Crimson Alliance Review (XBLA)

Game Review: Crimson Alliance
Release: 9/7/2011
Genre: Action / Hack-and-Slash (RPG Light)
Developer: Certain Affinity
Available Platforms: Xbox 360 (XBLA)
Players: 1-4
MSRP: 1200 MSP ($15) (For all 3 characters – there is an option for purchasing a single character for 800 MSP)
ESRB Rating: Teen

Crimson Alliance is the final offering from Xbox Live’s “Summer of Arcade” releases, and developer Certain Affinity wasn’t pulling any punches.  Crimson Alliance is a light Action-RPG that throws 3 adventurers into a realm where an old land is changing (and as is so often the case in these games, the change was not for the better).  Following a wizard who seems to have forgotten his past, a mercenary and his assassin “captive” investigate the destruction, and in so doing, help the wizard understand his past.  There is a bit of story to this game, so I won’t go any further; just don’t expect an epic.  I did like the dynamic of the characters, each with a distinct personality that they stay true to throughout.

You will take on the role of one of the 3 adventurers (and if you’re playing with others, they can fill in the vacant roles).  You progress through a linear set of levels that are unlocked as you move along a large overworld map, and the level locations will vary from towns to forests to crypts and caves; all the usual fare you’d expect from a game like this.  Each character will come to battle with 4 skills, mapped to the 4 face buttons on the controller.  These skills vary based on character, but feature ranged attacks (wizard, assassin), crowd control attacks (stuns or ice blasts), and basic attacks.  There is some excellent variance between the characters to encourage group play; for example, the wizard has excellent crowd control spells, but lacks a powerful single target attack (unless you charge your basic fireball, which is difficult to do solo).  The mercenary lacks a ranged attack, but has powerful single target attacks and can quickly disarm shielded creatures.  The assassin has a little bit of everything, and works best in a group.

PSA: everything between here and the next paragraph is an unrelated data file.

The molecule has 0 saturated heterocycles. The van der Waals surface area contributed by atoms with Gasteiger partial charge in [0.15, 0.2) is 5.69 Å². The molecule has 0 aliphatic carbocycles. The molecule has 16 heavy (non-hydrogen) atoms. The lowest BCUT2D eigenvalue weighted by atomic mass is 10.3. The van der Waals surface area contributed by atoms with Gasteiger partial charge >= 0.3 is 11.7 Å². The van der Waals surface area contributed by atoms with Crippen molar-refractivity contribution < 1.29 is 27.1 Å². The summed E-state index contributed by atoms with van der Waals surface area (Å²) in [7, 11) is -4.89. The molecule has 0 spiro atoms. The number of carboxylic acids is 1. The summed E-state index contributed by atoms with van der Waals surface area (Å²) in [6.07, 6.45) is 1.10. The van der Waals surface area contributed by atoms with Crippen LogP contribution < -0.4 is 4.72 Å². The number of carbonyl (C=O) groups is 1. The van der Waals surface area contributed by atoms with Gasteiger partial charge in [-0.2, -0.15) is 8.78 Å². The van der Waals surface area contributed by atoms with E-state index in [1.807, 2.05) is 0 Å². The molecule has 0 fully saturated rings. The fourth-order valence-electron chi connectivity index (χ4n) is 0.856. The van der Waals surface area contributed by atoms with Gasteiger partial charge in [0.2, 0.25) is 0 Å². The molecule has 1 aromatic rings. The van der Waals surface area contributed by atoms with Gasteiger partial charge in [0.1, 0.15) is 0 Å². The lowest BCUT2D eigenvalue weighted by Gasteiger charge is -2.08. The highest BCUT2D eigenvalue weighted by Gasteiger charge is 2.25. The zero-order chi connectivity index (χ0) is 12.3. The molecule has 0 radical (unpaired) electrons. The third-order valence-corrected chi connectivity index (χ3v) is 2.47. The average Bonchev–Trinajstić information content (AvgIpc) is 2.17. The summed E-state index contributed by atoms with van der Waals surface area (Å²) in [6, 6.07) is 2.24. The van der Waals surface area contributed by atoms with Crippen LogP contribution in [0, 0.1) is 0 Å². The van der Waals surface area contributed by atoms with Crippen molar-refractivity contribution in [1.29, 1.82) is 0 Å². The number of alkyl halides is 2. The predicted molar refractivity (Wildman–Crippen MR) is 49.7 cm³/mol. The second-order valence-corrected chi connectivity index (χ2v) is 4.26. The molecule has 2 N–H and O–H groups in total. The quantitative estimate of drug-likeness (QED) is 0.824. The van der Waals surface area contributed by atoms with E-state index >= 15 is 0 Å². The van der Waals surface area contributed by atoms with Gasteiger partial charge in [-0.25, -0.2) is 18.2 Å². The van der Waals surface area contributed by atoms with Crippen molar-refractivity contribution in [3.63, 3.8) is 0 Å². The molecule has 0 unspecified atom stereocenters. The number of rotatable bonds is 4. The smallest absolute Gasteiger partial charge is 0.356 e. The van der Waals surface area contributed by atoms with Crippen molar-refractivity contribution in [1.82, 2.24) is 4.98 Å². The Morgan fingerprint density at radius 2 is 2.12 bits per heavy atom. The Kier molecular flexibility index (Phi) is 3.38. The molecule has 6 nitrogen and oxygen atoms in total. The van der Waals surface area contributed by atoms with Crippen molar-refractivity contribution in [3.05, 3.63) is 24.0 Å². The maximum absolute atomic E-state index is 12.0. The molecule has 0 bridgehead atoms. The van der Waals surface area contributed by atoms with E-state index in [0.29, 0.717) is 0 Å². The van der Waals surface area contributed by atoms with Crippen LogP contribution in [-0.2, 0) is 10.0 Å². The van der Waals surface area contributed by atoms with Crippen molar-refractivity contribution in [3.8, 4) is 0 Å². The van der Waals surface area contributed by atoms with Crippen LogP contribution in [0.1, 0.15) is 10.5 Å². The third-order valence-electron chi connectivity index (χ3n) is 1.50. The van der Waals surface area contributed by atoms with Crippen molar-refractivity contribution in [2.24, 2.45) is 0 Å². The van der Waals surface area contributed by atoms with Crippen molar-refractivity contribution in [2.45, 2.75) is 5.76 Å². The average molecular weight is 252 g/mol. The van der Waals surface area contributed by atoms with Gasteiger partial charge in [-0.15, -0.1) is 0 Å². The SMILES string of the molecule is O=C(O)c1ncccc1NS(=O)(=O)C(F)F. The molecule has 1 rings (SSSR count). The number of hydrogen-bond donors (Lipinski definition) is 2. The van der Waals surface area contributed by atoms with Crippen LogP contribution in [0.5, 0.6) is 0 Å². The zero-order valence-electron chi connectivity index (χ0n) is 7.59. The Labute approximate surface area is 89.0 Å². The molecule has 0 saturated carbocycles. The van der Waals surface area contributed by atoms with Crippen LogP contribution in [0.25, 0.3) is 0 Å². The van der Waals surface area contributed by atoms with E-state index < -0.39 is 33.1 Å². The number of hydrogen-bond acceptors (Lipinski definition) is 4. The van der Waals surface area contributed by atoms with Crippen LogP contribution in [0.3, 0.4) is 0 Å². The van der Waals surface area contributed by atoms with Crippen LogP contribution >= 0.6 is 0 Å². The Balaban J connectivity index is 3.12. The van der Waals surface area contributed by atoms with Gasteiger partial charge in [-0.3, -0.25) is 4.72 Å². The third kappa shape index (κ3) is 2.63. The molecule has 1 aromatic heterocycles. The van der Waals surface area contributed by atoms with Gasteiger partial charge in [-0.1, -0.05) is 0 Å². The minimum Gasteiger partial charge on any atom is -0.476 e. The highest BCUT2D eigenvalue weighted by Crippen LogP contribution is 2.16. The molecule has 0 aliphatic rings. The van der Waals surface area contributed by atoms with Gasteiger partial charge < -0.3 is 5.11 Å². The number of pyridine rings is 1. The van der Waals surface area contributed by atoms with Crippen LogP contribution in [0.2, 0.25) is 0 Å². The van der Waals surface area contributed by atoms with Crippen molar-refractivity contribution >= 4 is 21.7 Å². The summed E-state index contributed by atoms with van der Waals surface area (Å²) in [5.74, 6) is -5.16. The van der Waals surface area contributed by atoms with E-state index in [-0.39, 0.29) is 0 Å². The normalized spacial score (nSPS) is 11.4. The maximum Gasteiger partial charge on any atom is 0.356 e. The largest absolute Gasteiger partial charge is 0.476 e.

I call this a light Action-RPG, because the only way to improve your character is through loot.  There are no levels or stats to maintain, your only decisions will come in the form of what weapon or armor to equip to boost whatever stats you’re looking to boost.  In a way, this works for the game because you are not managing your inventory, or picking up useless items to sell (in fact, you can’t sell items at all).  Each item you pick up is either something you can equip, or a disposable item that can help you on the battlefield (such as a turret, or health totem).  It should be mentioned that enemies do not drop loot (aside from gold); all loot is found in chests throughout the game, so once you’ve completed the game, assuming you’ve found all the secret areas, you’ve essentially acquired all the items you’re going to get.  The rest are found in shops, and require collecting gold to get what you want (there is an option to spend real money to buy gold, should you choose to go that route).

The action itself is nice; you’ll be reminded of games like Torchlight or Diablo, but more arcadey, with twitch reflexes needed at times.  The levels are nicely detailed, contain hidden areas (hidden in plain sight) throughout, and even feature multiplayer puzzles (some of which can be solved alone).  Enemies are fairly well diversified (though you’ll see just about everything there is to offer after 75% of the game), and will feature some mobs that will rush you, some that will attack from a distance, and casters that will buff enemies and attack from range.  Each enemy requires different strategies, and playing solo will be a test in patience as you figure out the best method to dispatch large groups of enemies (particularly casters).  No section of the game is particularly difficult (I died maybe 3 times as the wizard in my playthrough), but you will put all of your skills (and disposable items) to work depending on the situation.